Sunset serenades attract mates and future biologists

Perhaps the most beloved and talented amphibian ever, Kermit the Frog charms us all as he strums a banjo and croons “Rainbow Connection.” It’s Muppet magic at its best.   This time of year, the evening air is filled with simpler, but no less entertaining, frog song, as Kermit’s kin throughout the Northeast woo mates and defend territories with full-throated calls. No banjos necessary. 

This American bullfrog bears a striking resemblance to Kermit the Frog.

To each their own  

Like birds, only male frogs sing, and each species has its own song. Frog calls span the musical scale from soprano to bass and range from sweet to sonorous. The calls of many individuals, and sometimes various species, often blend into a chorus. 

Unlike birds, frogs sing without opening their mouths, pushing air from the lungs through the larynx, across the vocal cords, and back again. Some have vocal sacs on their necks, which also fill with air and amplify the song. 

Frogs offer a study in phenology, or the timing of natural events. Some species begin singing as soon as winter cedes to spring and nighttime temperatures reach 45 degrees Fahrenheit. Others wait for warmer weather … and some aren’t ready to chime in until nights are a balmy 70 degrees. 

To hear frog calls, drive around your local roads, with windows down, about 30 minutes after sunset. Chart a route ahead of time that will take you past shallow wetlands, such as swamps, marshes and ponds. Wooded areas may have small depressions that fill with water in spring — called vernal pools — that attract species like wood frogs.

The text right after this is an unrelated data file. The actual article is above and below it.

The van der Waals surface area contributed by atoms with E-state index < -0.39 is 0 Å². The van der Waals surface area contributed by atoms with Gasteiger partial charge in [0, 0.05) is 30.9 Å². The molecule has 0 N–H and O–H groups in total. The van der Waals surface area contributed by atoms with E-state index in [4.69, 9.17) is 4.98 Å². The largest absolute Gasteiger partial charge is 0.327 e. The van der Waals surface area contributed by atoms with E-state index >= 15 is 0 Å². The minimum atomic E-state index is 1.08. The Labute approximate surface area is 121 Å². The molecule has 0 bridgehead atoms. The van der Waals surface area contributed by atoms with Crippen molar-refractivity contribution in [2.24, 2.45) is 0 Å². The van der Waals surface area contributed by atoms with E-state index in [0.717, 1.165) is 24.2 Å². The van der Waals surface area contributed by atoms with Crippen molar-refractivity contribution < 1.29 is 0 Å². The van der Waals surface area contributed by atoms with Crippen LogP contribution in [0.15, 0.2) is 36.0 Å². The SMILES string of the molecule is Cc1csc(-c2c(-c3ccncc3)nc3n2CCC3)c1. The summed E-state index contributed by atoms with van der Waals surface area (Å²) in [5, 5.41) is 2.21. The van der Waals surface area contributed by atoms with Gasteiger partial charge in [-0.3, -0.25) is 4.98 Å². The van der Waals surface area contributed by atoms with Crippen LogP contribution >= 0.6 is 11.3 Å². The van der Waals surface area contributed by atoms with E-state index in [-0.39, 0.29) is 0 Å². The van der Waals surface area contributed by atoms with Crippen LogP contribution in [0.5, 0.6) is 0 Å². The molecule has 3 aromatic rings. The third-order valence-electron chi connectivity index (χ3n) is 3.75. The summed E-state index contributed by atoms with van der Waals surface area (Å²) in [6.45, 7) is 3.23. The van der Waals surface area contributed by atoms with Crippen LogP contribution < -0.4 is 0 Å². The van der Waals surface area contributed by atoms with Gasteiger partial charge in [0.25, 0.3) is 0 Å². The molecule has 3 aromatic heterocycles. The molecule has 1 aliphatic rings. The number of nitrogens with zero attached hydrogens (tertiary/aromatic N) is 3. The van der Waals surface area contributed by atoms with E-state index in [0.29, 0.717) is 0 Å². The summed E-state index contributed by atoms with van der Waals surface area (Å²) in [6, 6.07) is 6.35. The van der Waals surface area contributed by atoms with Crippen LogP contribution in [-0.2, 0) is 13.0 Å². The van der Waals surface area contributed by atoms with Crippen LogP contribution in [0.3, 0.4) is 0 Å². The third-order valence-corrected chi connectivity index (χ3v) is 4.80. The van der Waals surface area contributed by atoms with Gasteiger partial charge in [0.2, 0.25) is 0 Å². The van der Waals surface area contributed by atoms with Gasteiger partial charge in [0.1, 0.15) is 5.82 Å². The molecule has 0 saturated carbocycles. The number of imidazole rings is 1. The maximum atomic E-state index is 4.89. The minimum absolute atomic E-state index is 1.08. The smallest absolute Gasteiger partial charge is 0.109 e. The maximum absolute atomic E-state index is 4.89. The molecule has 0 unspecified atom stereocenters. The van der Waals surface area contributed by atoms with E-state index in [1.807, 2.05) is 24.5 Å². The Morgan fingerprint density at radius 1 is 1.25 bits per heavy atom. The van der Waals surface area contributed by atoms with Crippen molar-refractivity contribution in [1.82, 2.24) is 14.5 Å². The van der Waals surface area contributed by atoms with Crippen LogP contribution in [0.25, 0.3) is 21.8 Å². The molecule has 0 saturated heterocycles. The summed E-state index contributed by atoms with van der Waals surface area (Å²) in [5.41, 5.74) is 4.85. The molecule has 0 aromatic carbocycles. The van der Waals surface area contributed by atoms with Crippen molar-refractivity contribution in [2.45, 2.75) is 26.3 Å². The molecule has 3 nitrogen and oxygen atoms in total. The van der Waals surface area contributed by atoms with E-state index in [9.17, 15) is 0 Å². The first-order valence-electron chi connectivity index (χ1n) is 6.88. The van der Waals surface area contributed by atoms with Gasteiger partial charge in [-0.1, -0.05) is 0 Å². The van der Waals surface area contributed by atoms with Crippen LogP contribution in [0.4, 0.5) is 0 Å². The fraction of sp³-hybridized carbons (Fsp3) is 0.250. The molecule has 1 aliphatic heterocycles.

A northern leopard frog in a patch of duckweed

It helps to learn mnemonics, or memory aids. The following species are found throughout the Northeast. They’re listed in order of annual appearance, with descriptions of their calls:

  • Wood frog: quacks like a miniature duck 
  • Spring peeper: a loud, bird-like, piercing “peep”; a large group sounds like jingling bells 
  • Leopard frog: a drawn-out, rattling snore, usually followed by a soft chuckle. 
  • Pickerel frog: a steady, low-pitched snore, with an occasional “guck!” 
  • American toad: a long, musical trill 
  • Gray treefrog: a short, musical trill 
  • Fowler’s toad: a nasal, buzzy trill that sounds like a baby crying 
  • Green frog: an explosive, throaty “GUNK!”, followed by “gunk, gunk,” lowering in pitch and volume; like a loose banjo string 
  • American bullfrog: like a cow’s moo or “jug-o-rum, jug-o-rum, jug-o-rum” 

Scientists have noticed that some early-spring singers are heard even earlier in recent years, perhaps due to a warming climate. Research has shown that calls within the same frog species vary with altitude, being shorter and higher pitched at the base of a mountain, where temperatures are warmer, than at the top. Some wonder if climate change climate change